On June 30, 2014, the US Court of Appeals for the Fifth Circuit reversed the lower court's determination that the State of Texas' administration of its water management authority under state law violated the Endangered Species Act (ESA) by "taking" whooping cranes, a protected species under the ESA, by failing to ensure that adequate supplies of freshwater flowed into the river serving the Aransas National Wildlife Refuge, located along the Texas coast. To remedy the situation, the lower court ordered the state officials to refrain from approving or granting new water permits until the State of Texas persuaded the court that such permits will not take whooping cranes in violation of the ESA. The case is The Aransas Project v. Shaw.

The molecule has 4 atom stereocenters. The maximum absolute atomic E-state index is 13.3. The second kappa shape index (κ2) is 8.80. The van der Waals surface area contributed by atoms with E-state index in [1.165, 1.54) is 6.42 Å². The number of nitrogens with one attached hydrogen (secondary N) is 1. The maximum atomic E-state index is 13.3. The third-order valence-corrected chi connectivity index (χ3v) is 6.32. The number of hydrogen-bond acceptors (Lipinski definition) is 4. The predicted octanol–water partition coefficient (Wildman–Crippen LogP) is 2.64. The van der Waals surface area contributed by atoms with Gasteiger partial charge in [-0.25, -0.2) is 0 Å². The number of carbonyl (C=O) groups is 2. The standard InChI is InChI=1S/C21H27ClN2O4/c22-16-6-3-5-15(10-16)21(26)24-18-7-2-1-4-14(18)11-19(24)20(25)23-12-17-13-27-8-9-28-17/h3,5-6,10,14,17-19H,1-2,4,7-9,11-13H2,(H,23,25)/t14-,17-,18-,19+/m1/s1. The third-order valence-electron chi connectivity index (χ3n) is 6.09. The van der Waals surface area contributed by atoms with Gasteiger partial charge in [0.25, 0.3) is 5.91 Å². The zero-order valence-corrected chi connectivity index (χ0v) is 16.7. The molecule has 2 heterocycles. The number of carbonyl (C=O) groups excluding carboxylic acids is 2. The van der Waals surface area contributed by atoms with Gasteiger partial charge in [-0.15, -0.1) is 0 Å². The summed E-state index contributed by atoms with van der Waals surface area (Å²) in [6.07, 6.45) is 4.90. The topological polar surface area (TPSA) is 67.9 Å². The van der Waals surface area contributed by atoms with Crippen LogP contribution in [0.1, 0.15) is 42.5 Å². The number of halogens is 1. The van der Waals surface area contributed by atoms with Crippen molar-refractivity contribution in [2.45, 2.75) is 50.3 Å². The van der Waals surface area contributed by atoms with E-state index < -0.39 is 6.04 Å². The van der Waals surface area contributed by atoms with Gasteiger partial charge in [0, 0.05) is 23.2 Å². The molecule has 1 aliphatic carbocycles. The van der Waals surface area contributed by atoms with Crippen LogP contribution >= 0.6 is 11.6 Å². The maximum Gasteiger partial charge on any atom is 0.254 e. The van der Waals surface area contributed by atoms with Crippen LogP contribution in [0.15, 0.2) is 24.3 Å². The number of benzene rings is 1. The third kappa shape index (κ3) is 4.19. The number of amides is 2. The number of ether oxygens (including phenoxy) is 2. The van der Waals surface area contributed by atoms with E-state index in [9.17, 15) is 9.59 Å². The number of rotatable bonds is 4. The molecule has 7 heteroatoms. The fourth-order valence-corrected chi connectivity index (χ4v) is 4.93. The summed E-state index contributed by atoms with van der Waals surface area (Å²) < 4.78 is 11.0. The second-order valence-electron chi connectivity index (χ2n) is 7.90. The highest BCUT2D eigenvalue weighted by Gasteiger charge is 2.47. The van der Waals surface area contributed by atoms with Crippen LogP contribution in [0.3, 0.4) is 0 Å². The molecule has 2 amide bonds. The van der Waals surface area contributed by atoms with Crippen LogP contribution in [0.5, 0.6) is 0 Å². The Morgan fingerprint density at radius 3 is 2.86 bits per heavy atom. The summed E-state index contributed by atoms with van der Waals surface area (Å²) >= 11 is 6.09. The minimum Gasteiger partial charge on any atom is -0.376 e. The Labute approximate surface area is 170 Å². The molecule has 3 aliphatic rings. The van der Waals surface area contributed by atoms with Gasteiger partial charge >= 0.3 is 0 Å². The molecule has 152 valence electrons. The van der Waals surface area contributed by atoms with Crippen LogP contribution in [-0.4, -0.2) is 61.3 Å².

The appeals court held that the lower court utilized an erroneous standard of proof, in that it failed to follow the foreseeability and proximate cause requirements for ESA liability described in the 1995 Supreme Court decision in Babbitt, Secretary of the Interior v. Sweet Home Chapter of Communities for a Great Oregon. The case is significant because it describes the standard of proof that must be met in many ESA-taking cases when the link between a government action (usually a permitting decision) and the taking of a threatened or endangered species ~ the Fifth Circuit described the whooping crane as "a majestic bird that stands five feet tall and has a wingspan of more than eight feet" ~ must be established utilizing these proximate cause factors. In this case, the connection between permitting actions, the water usage of hundreds of licensed users and the impact of a historic drought was too remote to establish liability for the state. The appeals court also ruled that the injunction issued by the lower court was an abuse of discretion and must be reversed.